Will Missouri Gov. Eric Greitens make good on his promise to clean up state government? We should know by early next year.
Greitens’ deputy chief of staff, Caleb Jones, recently resigned his position to take a job with the Association of Missouri Electric Cooperatives, an industry group.
Jones is well known in Missouri government, having served in the legislature. But he cannot lobby the governor or anyone in the office without violating the terms of a Greitens order barring ex-employees from lobbying the executive branch.
Greitens signed the order shortly after taking office. It was meant as a signal that the governor would stop the “revolving door” of public employees cashing in on their relationships in Jefferson City.
Caleb Jones is the first test case.
The cooperatives association is deeply involved in a debate over something called “net metering.” In its simplest terms, Missourians who use solar, wind or water power in their homes or small business can now sell excess power back to their electric company.
Net metering is popular with environmentalists, many homeowners and companies that produce green power devices such as solar panels. For good reason: Net metering gives customers a financial incentive to use non-polluting, renewable power.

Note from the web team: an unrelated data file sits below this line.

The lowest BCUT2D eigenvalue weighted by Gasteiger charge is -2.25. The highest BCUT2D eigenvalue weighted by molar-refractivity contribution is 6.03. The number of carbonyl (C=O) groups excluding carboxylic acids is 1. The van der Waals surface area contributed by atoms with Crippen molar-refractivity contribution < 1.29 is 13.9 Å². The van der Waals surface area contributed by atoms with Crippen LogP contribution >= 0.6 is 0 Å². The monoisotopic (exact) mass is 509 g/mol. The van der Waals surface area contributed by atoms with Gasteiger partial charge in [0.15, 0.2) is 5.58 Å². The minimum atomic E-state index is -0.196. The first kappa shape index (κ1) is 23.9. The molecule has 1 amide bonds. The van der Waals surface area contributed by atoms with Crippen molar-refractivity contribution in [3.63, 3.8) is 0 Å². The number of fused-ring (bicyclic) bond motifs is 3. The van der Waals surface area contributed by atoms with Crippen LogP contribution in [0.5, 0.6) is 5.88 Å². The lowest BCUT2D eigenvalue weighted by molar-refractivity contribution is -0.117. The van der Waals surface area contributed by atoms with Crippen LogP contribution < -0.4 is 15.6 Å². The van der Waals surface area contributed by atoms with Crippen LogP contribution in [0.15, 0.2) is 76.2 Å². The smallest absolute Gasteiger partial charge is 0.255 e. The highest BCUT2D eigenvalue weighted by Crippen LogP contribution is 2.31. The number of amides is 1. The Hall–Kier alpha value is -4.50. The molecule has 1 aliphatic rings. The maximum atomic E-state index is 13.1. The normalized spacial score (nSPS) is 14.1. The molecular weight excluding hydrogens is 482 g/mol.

Some electric utilities, on the other hand, claim alternative power users aren’t paying their fair share to maintain the entire electric grid.
The Association of Missouri Electric Cooperatives is one such group. This spring, it lobbied for a bill allowing some power companies to charge a “monthly grid usage fee” for customers who generate their own electricity.
The bill failed, but it will almost certainly return in the 2018 session, now just a few months away.
It will be easy for Jones to abide by the letter of Greitens’ order. He can declare he won’t lobby the executive branch.
But actions speak louder than government forms. The green-energy debate will be the test. If Greitens proposes or supports a grid usage fee, the belief that Jones played a behind-the-scenes role will be widespread, no matter what the documents say.
And voters will know it’s business as usual in Jefferson City.
If, on the other hand, the governor endorses alternative, renewable power and promises to veto additional charges for grid users, it will be strong evidence that Greitens’ promise to end improper influence peddling is sincere.
That would also make Missouri a healthier, greener state. We hope the governor delivers on both counts.